A&E waiting times at N&N slashed
Delays at A&E at Norfolk's biggest hospital have been slashed following a project to reduce waiting times.Last month it was reported that the Norfolk and Norwich University Hospital was set to miss the important national target for a maximum four-hour wait in A&E.
Delays at A&E at Norfolk's biggest hospital have been slashed following a project to reduce waiting times.
Last month it was reported that the Norfolk and Norwich University Hospital was set to miss the important national target for a maximum four-hour wait in A&E.
Now a project has been put in place by the N&N and NHS Norfolk, with involvement from social services, to reduce delays. Early figures suggest that it is already working well.
After a winter which was busier than last year, demand on the N&N has not eased. In the week up to March 24 there were 927 emergency admissions - the highest number since January 2004. The total number of admissions was 1,283 - the second highest ever, and the number of people turning up at A&E was 1,604, the third highest ever. Even in April, last weekend saw one of the N&N's busiest ever days in A&E.
Steve Davies, interim performance director of NHS Norfolk, said: “We haven't come out of winter [in terms of demand]. We are working to understand what is going on.”
Measures taken include enabling extra support for A&E by calling on specialist doctors. A member of staff is now responsible for monitoring waiting times in A&E, 24 hours a day.
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Previously, a case would be “escalated” by being drawn to the attention of a senior member of staff after two hours. But now the process starts at an hour, steps up after two hours and is looked at by the medical director if someone is still waiting after two-and-a-half hours.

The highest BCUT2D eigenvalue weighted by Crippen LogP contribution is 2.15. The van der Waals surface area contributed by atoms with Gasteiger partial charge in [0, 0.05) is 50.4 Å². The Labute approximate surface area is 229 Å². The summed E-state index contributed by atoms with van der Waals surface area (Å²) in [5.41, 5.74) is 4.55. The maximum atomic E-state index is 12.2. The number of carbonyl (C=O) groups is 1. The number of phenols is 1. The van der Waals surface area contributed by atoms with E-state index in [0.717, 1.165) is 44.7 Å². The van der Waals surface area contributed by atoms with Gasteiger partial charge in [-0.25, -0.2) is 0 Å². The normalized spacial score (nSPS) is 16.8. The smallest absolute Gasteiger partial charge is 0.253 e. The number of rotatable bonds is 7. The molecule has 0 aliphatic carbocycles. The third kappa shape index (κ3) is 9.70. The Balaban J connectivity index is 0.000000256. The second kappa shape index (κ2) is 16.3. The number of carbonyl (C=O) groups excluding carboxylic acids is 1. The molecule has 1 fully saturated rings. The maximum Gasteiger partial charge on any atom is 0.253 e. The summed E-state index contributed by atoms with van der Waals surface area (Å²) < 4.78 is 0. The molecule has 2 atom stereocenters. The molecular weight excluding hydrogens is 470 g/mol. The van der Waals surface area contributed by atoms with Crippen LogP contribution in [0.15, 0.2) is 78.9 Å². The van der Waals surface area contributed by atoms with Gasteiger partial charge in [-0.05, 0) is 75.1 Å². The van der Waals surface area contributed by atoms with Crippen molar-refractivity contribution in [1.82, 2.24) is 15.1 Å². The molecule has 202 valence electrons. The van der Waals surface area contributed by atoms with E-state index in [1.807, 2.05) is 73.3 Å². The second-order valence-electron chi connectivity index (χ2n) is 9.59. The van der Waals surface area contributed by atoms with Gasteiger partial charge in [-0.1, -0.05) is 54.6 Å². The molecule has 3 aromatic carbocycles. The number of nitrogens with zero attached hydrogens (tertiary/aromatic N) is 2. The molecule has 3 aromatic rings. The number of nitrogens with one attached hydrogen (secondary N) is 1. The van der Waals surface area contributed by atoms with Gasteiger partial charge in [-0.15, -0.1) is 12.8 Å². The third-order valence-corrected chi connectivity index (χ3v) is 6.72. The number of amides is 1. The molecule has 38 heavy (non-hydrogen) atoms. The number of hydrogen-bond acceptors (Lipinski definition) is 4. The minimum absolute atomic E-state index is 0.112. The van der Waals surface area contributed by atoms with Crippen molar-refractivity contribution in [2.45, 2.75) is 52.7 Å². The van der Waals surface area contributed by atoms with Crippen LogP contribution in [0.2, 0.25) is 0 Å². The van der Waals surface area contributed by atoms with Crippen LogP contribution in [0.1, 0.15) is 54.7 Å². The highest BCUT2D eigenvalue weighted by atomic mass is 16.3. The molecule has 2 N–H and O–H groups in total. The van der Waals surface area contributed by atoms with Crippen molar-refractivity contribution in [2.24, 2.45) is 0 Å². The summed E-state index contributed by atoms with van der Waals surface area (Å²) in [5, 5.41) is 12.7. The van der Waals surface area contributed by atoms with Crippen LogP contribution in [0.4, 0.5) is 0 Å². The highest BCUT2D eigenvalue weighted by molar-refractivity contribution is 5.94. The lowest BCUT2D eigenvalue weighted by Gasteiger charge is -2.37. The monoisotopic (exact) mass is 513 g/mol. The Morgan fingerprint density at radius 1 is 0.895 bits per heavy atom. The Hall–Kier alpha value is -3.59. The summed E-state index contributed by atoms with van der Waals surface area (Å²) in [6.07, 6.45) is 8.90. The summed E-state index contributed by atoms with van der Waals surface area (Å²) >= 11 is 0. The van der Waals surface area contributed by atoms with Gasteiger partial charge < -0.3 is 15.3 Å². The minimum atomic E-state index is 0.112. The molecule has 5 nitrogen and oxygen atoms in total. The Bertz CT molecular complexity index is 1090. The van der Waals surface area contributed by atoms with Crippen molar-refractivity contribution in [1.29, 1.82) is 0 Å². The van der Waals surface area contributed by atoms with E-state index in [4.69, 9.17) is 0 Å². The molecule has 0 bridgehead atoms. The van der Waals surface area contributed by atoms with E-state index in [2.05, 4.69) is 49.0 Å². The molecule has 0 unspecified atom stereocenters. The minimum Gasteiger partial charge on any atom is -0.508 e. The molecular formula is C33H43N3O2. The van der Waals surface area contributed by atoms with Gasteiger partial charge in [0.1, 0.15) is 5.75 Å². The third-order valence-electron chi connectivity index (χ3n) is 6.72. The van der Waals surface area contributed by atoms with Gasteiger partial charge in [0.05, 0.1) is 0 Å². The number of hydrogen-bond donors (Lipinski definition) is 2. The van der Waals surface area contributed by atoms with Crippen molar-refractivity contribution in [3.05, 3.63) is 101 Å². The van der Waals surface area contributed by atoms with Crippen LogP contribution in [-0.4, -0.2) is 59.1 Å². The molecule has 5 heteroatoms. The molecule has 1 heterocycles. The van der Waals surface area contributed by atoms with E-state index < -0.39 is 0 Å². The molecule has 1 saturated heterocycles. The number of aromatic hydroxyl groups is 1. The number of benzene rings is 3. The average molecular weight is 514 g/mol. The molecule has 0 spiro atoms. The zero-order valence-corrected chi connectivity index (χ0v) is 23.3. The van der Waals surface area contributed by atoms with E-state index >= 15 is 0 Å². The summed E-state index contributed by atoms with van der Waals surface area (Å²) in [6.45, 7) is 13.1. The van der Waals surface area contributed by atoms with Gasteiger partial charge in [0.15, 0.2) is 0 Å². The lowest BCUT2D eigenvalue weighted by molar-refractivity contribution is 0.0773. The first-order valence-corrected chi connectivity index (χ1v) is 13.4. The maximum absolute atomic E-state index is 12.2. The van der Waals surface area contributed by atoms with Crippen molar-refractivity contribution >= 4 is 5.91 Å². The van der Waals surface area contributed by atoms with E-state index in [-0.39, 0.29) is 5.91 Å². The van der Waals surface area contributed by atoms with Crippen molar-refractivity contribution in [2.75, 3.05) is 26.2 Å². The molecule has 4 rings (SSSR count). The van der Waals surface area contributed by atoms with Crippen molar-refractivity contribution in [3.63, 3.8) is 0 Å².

More diagnostic capacity is being put in place, including extra CT scanners and use of private sector CT scans, and extra ultrasounds carried out at weekends.
The effect has been much shorter waiting times. During late February and early March between 48 and 134 people a-week had to wait longer than four hours in A&E.
But new measures were introduced on March 11, and in the two weeks after that just three to four patients a week were waiting longer than four hours. The number of patients waiting more than four hours dropped from 6.4pc in the week ending February 15 to just 0.3pc in the week ending March 22, which is within the national target.
In the week ending February 15 they were waiting more than five hours at the busiest times. But in the week ending March 22, the average wait was three-and-a-half hours at the same time. This was partly because more discharges over the weekend meant that beds were available.
N&N spokesman Andrew Stronach said: “Performance in A&E is hugely better. We have redesigned some of the ways we do things, involving more senior staff in A&E. If they need a particular specialist to see someone then they can call on them more easily.”